The World, As Reflected in Puddles

November 30, 2015

fo PICT0071In my photography, I’m always on the lookout for images reflected in puddles.  The still, standing water serves as a mirror which faces up. These are like small lakes.

This neighborhood parking lot was treacherous to drive through or to walk through.  They’ve since filled some of the holes with dirt and gravel.  It’s better now but still pretty bad.  Erosion does its work.

I’ve done a series of these puddle photos.  It’s hard to find any that are worth shooting but I keep looking for them.

fo PICT0070


This one was in the rain under streetlight. It was raining, and the lights in the water looked like strange eyes.

Halloween Meets the Day of the Dead

October 30, 2015
Charles Addams books, a witch rattle and some Japanese skeleton art.

Charles Addams books, a witch rattle and some Japanese skeleton art.

Halloween and the Day of the Dead as Ritual and Festival

This is an exhibit at the Library of the McNichols Campus of the University of Detroit Mercy.

The display runs from October 30th to November 20th, 2015.

The library is currently open seven days a week.  Here are the hours:

It‘s on the west side of Detroit at McNichols and Livernois.  Here’s the location:

Both Halloween and the Day of the Dead celebrations go way back.  Halloween goes back to the Celtic harvest festivals in the 1500’s.

The Day of the Dead has roots connected with Aztec festivals even earlier than the Celtic harvest festivals.  In Spanish it is called El Día de los Muertos.  It used to be celebrated in the summer.  In the 1500’s, it was moved to the same autumn days as the Christian Allhallowtide.  It started as a harvest festival yet ended up as more of an an occasion to honor and remember those who’ve died.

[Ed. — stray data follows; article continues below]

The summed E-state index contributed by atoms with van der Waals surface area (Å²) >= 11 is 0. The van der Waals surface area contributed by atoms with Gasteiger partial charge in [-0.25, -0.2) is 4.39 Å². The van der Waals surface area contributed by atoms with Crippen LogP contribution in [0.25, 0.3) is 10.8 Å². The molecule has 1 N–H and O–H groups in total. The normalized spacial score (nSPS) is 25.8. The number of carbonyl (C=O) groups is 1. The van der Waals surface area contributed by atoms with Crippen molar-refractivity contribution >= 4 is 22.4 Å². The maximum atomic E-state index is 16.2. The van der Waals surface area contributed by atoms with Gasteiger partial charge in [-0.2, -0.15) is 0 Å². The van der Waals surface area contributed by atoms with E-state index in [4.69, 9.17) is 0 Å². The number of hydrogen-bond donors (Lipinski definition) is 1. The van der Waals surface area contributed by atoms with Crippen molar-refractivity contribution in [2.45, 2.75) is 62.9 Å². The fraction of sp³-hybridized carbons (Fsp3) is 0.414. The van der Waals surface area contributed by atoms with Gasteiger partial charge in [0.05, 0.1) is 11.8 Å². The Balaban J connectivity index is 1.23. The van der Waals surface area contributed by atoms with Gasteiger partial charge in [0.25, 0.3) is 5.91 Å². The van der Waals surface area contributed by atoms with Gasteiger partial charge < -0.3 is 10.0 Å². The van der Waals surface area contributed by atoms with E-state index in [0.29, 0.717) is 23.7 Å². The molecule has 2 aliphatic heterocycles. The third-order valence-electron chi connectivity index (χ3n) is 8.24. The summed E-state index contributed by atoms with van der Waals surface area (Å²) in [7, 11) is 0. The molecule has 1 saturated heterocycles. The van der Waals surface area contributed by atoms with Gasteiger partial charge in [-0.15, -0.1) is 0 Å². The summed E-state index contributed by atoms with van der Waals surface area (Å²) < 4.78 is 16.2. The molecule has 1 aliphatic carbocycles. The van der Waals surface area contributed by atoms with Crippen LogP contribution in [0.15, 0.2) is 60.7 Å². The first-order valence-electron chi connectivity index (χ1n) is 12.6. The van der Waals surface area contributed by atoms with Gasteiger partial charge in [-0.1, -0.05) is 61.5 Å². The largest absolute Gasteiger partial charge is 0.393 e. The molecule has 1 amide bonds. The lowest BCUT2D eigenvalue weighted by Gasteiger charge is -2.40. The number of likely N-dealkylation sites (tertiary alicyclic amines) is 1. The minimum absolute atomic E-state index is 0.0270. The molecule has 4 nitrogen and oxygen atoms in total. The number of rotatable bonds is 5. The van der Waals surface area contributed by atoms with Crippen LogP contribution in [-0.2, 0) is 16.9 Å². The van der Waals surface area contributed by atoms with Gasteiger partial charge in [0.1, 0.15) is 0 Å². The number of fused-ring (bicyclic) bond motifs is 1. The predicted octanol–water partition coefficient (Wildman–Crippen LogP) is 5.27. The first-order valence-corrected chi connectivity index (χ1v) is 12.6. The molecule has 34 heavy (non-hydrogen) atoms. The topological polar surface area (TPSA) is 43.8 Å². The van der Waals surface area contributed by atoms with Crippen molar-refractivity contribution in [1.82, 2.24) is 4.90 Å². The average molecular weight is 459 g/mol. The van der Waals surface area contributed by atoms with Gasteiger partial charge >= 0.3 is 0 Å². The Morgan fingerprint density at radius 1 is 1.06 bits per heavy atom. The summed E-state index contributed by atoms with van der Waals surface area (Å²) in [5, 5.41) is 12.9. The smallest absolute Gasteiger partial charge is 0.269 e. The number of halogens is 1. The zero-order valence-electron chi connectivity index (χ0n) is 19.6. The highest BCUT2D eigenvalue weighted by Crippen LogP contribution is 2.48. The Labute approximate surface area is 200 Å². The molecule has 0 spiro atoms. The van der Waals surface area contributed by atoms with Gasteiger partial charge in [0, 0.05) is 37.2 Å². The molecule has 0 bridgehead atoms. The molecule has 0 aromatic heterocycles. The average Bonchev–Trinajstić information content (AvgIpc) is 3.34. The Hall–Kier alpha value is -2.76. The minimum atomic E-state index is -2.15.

José Guadalupe Posada (1852-1913) is an important figure in connection with this holiday.  His skeleton drawings have become iconic.

One major expression of the holiday is the ofrenda.  This is a sort of memorial altar which commemorates a specific person or a group of people.  Flowers, food, sugar skulls and mementos are items which are included in these ofrendas.

I made one when I was part of the Zeitgeist Detroit group, about ten years ago.  There are always enthusiastic Day of the Dead celebrations here in Detroit.  In the past few years, the Detroit Institute of Arts has celebrated the holiday by hosting a grouping of ofrendas

I think that it’s important to keep the Day of the Dead celebration separate from the Halloween holiday.  They both employ skeleton imagery.  Both involve the community.  Yet the Day of the Dead is about poetic imagery, memory and honoring those that we’ve lost.  Halloween seems to have become a sort of oddball party.  It’s focus is more wide-ranging.

Halloween goes back to the 1500’s.  It became a popular holiday in the United States around the mid 1800’s.  Before that, it was celebrated here only sporadically.

In America it started off as mainly a children’s holiday, but now Halloween’s become a big holiday for adults, as well.  It gives people and excuse to dress up and to socialize.  Of course, it’s also become big business. There’s money to be made from candy, drinks, food, costumes and decorations.

Kids still go from door to door begging for treats.  They’re usually in costume and collect candy in paper bags or pillow cases.  They ring door bells and yell Help the Poor or Trick or Treat to alert the households on their route.  Sometimes kids go out and play tricks on people, whether they get a treat or not.

There are massive Halloween parties for children or adults or for both.  There are “haunted houses” and Halloween themed concerts.  There are parades.  It’s an interesting holiday.  It’s all about ghosts, witches, goblins, fright and things that go bump in the night.